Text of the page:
Matthew: Hi this is Matthew Wise with FounderLY. We empower entrepreneurs to have a voice and share their story with the world, enabling others to learn about building products and starting companies. So it’s with great pleasure that I’m here with Alex Ljung, the founder of SoundCloud. SoundCloud is a sound platform that enables you to upload, record, promote and share your originally created sounds across the web. With that said Alex we’d love for you to give our audience a brief bio.
Alex: Where to start. I was born in the UK and then moved to the Middle East, my parents were living there. My Dad is from Sweden, my Mom is from England. We lived there for a couple of years and then they sold everything that they had, bought Persian carpets, loaded them up on a caravan and we drove from the Middle East to Sweden where I then grew up the rest of my life. And I was always pretty geeky. I was really not always just about technology but I was very geeky about everything I did, I just really dove into it. And when I was a teenager I started getting into music and making music which became a huge sort of rabbit hole for me that I just got sucked into and I like don’t really remember anything but music and instruments for a couple of years there.
And so I was doing a lot of music, and I was still really into technology. The natural thing for me then was to start recording things; hacking different computers to do things in sound. And I realized that my whole dream in life was to become a sound engineer. Then I would get to work with sound, music and technology. Be in this cool studio, and that was it, I just realized this, I have my calling in life. And I ended up, I made an album in my sort of bedroom studio which was terrible music, very, very bad music. But it was actually quite well produced. So that landed me a job after high school at a post production studio in Stockholm, where I was thrown into a studio and started doing sound design for movies and for TV, which was fantastic. You know, get to work with everything from the small sound of a footstep to the big sound of a car explosion. And I loved it. Did that for two, two and a half years, and then suddenly realized that, damn that was my dream but this is not all that I wanted to do. I need to do something more challenging.
So I left that, started studying engineering. Focused on human computer and direction and a lot of interface design with the plan to become a researcher and do research on experimental interfaces. But I one day in the Unix computer lab I bumped into my co-founder, Eric. And the reason we sort of bumped into each other was that there was this big Unix lab and we were the only two guys that were with Mac laptops. And I was having this problem where I couldn’t sync my calendar with iCal, the schools calendar feed. And I go up to this guy with a Mac laptop and I’m like, hey I notice you have a Mac, like, do you know how to do this? And no joke, he’s sitting there trying to get the same exact same thing to work. So we immediately bonded on that and started building all these projects together. Started working together on all kinds of crazy things. He was an artist as well so he was into music and tech. And we ended up writing a book together at school about online sociology.
We actually traveled over to San Francisco for a couple of months to interview people who were kind of early in the social web movement and sort of how they were seeing people interact and be social through the web. While writing that book we realized that you know we were interested in starting a company. And you know our passion was in sound. So we started playing around with some ideas. And SoundCloud was basically born when we suddenly realized that the things we were really excited about on the web were things like Flicker and WordPress that completely changed the rules of what it meant for somebody to create and share. Like all of a sudden everybody’s a creator. Everybody can tell their story through photos or text. And we thought that was so powerful. Yet at the same time like our means of expression was through sound and music. And we looked at that space on the web and we realized, like oh my god, everybody has only been building stuff for the consumer. It’s so old school. Nobody’s been focusing on the creator side of things.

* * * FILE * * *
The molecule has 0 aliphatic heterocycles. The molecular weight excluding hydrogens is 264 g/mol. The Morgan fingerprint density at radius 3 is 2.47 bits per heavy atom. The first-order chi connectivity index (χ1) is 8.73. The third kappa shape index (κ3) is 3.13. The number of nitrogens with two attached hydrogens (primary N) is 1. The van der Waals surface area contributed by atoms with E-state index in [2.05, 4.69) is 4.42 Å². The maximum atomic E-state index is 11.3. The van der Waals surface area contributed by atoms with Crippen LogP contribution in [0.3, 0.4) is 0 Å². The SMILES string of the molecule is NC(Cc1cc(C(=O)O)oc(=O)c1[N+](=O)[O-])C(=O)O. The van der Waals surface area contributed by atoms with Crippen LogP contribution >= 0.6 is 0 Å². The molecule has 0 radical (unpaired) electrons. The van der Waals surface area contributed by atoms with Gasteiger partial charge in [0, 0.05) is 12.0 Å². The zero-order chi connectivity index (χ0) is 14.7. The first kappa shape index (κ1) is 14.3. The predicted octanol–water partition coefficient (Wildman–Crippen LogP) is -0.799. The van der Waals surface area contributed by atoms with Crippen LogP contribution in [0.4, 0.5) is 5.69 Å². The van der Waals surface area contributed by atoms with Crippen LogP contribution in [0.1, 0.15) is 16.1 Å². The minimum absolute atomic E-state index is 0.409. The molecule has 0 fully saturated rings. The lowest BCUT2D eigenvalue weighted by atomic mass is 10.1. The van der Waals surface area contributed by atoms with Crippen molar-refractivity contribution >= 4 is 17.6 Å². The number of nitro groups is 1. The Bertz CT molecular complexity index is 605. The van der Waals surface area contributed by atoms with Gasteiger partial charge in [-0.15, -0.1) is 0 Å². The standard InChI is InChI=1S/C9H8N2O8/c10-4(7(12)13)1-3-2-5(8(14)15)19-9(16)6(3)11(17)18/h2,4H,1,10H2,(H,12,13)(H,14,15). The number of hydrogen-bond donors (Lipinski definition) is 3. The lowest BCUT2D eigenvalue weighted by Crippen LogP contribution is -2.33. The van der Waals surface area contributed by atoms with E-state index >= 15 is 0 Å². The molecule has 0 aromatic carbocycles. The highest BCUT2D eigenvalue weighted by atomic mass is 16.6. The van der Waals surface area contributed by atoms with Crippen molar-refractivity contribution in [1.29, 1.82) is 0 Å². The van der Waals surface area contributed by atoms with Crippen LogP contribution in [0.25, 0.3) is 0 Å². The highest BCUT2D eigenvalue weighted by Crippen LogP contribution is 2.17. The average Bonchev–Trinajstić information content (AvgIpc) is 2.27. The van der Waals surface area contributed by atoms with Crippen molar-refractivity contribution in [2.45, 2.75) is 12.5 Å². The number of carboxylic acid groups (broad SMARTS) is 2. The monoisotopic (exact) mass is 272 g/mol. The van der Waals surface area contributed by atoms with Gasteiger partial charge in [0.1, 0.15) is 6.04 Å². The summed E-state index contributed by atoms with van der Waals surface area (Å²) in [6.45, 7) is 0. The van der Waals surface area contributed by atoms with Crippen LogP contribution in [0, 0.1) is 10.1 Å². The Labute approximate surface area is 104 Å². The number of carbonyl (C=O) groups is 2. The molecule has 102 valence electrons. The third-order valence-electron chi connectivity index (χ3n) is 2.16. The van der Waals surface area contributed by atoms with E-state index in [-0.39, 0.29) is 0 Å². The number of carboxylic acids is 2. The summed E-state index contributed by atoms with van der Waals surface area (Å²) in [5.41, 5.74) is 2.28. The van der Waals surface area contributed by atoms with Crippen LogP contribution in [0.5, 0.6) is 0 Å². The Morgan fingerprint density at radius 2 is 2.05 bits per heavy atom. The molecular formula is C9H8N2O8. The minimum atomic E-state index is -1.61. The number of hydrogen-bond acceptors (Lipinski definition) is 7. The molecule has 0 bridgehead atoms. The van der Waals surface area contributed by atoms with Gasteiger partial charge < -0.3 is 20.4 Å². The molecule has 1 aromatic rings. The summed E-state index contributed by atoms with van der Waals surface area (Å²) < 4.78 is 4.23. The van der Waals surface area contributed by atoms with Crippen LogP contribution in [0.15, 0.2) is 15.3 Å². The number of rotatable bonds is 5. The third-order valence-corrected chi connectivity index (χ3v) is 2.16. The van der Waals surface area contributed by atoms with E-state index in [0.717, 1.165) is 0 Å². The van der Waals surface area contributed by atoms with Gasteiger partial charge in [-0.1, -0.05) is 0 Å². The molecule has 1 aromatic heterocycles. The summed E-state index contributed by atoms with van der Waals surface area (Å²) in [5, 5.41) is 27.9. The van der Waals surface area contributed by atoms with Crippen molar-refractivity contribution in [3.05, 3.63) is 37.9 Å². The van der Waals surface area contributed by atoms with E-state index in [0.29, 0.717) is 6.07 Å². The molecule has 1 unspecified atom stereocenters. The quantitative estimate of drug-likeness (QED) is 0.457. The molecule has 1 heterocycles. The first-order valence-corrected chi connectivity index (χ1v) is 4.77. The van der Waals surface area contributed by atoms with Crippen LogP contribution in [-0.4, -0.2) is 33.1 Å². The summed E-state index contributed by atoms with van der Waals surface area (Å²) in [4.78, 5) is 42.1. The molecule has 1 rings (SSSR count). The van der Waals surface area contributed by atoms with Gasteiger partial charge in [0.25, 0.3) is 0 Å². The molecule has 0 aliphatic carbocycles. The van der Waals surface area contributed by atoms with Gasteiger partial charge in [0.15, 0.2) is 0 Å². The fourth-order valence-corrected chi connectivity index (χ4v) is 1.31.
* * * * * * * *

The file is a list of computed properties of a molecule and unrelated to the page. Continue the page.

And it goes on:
So that was the call for us and I abandoned my plans to be a researcher and we started working on SoundCloud. Which you know today has grown quite a bit. Still very focused on the creator side. We think that you know the web in general is a very silent place. Like there’s images, there’s text, there’s videos but there’s not that much sound. When there is sound it’s usually limited to just a play button and a piece of music which you know is great but I feel like there’s a whole lot more out there. And you know we’ve been lucky in that it’s grown very fast. There’s a lot of creators out there that are starting using SoundCloud to share their sounds and its grown well beyond just music now. So now I have authors and journalists and news and everything on there. So that’s the not so brief summary of my life.
Matthew: What makes SoundCloud unique? Who’s it for and why are you so passionate about it?
Alex: SoundCloud is really unique in a couple of different ways. I think one thing is our stance of really focusing on the creator side of things. It doesn’t matter really if you are 50 Cent, or if you’re Madonna, or if you’re somebody walking down the street wanting to record like your thoughts and share that, or a parent wanting to record their baby’s first words and share that. Like, really focusing on creation in a wide way is something where I feel we’re still completely unique with that. It’s also, it’s a very simple to use product. It’s built like a platform. We have over 230 apps built around it, so it’s really, it’s the only true like audio API out there. So if you want to build a product that has something to do with audio, maybe something where people can make music on their phones, can plug that directly into the SoundCloud API and all of a sudden you have all the sharing and social richness that SoundCloud brings directly into your app as well.
Matthew: What are some of the technology and market trends that currently exist and where do you see things developing in the future for your space?